“Hello, My Name is Cheney.”

On living with a difficult name.

Photo by Drew Beamer on Unsplash

My first name is pronounced Chain-ee.

Looking back, I’m surprised that I didn’t start getting made fun of because of my name back in elementary or middle school, but I guess kids that age aren’t creative enough in their meanness to do anything with the word “chain.”

Even in high school, I had one of the strangest (unique, some like to say) names of any students, but as much as I had always hated my weird name, at least I was never bothered because of it.

In high school, I went through a bit of a goth phase. I dyed my hair black and got Betty Page bangs, eliminated most colors from my wardrobe, and started accessorizing with leather bracelets and chokers, some that had spikes on them.

My friend Beth was probably the first one to make a play on my name, but I didn’t really mind it, because she was my best friend and loved me, and I actually kind of liked the nicknames, they made me laugh:

Chains and Leatha.

Whips and Chains.

It was okay. It was an inside joke between my friends, and it didn’t bother me.

It never bothered me that much, until the year 2000 when George W. Bush got elected President, and with him, Vice President Dick Cheney.

The Dick who ruined my name.

It didn’t take long at all before telling someone my name was Cheney turned me into the butt of a a joke.

A BAD joke.

“Oh, like Dick Cheney?”

Yeah, sure. I don’t appreciate the correlation, but yes, like Dick Cheney.

“Oh, are you Dick Cheney’s granddaughter?”

It’s my first name. Are you a fucking moron?

“You like the Dick, Cheney?”

You’re a dick.

“Uh oh, are you going to shoot me in the face, Cheney?”

I can only dream of it.

In the last eighteen years, I have heard variations of these questions hundreds of times, and it doesn’t get any less annoying, if you were wondering.

On top of that, when people read my name, like, say, at a doctor’s office, a salon, a class, or wherever they haven’t seen or heard the name “Cheney” before, it can be butchered in bewildering ways.

You’d think that the Dick Cheney would have proliferated enough in America that people could look at my name and pronounce it correctly, but no.

Sheeney?

Shenay?

Shaynee?

Cheyenne?

Somehow, when I have to correct them, I’m the one who always ends up feeling like an idiot, because the response to the correction is almost always:

“Oh, like Dick Cheney!”

Yeah, like that.

Over the years, I’ve learned some lessons that make it easier to live with my name.

When I go to Starbucks, I never, ever use my first name when they ask what to put on the cup. I tell them my middle name, Meaghan, which inevitably comes back to me as Megan, which is fine.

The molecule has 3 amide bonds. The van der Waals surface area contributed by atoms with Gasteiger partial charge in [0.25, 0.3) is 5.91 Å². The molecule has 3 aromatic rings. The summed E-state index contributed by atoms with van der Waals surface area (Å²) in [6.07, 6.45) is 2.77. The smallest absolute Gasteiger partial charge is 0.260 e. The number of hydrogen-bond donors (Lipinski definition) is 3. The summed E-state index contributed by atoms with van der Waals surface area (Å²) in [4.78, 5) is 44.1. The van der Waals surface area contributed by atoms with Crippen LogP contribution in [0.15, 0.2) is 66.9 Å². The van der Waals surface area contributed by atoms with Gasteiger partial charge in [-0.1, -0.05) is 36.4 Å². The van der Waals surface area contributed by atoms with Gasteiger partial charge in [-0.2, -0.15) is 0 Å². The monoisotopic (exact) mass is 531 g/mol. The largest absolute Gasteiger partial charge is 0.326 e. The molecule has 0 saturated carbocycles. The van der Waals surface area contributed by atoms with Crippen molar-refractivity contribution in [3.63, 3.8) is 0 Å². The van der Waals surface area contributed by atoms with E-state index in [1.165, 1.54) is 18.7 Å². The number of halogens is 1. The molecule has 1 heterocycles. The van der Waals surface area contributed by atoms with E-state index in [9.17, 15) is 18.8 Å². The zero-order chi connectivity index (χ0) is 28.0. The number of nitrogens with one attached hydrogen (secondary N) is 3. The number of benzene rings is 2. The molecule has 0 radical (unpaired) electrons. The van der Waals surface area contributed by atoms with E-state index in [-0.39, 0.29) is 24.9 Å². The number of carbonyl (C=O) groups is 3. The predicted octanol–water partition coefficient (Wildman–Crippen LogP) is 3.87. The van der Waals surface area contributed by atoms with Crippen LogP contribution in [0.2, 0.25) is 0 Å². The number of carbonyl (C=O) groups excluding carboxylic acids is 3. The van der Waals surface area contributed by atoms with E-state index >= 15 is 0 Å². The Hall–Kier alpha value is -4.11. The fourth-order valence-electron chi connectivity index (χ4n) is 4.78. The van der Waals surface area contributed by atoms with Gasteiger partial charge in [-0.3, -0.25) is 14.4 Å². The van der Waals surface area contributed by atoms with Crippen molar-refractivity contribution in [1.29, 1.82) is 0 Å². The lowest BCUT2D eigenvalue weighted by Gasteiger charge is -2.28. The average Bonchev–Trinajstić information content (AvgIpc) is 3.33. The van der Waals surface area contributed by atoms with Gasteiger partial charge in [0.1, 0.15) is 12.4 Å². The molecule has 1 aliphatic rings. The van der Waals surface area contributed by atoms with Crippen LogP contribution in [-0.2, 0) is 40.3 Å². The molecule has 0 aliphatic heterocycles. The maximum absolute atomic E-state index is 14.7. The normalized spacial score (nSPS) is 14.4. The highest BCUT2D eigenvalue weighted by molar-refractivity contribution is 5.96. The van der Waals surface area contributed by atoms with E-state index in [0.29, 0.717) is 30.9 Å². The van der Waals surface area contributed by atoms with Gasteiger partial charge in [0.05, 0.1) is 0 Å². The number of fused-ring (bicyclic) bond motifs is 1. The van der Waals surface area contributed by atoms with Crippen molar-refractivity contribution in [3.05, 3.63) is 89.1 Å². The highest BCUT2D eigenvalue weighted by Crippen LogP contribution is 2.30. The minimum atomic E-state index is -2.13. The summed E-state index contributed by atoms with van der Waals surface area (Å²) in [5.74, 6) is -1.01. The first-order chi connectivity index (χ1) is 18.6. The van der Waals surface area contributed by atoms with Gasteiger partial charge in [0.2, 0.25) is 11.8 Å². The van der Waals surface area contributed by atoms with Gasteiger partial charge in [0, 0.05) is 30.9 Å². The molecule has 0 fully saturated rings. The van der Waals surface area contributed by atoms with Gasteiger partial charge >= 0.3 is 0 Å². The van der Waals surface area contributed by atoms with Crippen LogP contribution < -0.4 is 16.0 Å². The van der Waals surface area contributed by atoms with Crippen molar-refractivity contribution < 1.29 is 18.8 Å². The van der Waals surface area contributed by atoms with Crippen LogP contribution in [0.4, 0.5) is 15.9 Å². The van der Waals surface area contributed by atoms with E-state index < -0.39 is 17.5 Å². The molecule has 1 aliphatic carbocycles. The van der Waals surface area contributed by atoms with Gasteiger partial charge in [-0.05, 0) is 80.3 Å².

At the last job I was required to wear a name tag, I insisted on using “Jamie” because it was close enough to sound like my own name and I would respond to it, and if people wanted to compliment or complain about me, the managers would know who they’re talking about — and I could get through work without embarrassing comments and conversations every day.

Some people can’t believe I do this — some people have even voiced their strong opinions on why I shouldn’t do this.

I should own my name.

I should be proud and embrace my name’s uniqueness.

I should make people learn my name and give me the respect I deserve.

Well, that’s their opinion.

Frankly, I’d just like to be able to tell someone my name without having to have a conversation about it.

“Why don’t you just change your name if you hate it so much?”

That’s a question I get asked sometimes, and the answer for me is pretty easy — because I think that would require more conversations and cause me more ridicule that just sticking with it.

I know what it’s like to live with my name, I can’t imagine how hard it would be to tell and explain to people that I’ve changed it, and please call me this now.

It’s been hard enough already.

What if I make a mistake?

Our names are a huge part of our identities. They shape us in ways we can see clearly or don’t quite understand. They can lead to prejudice and stereotypes, they can lead to jokes and ridicule.

Sometimes I imagine a world where children get to pick their own names, where each of us get a say in the basis of our identity, the sound and symbols that represent us to the world.

I think it would be better, but until then, remember: choosing a name for your child is a huge responsibility that they’ll have to live with for the rest of their lives.

Choose wisely.


Do you have a weird name? I’d love to hear what you think about it, and how you deal with it.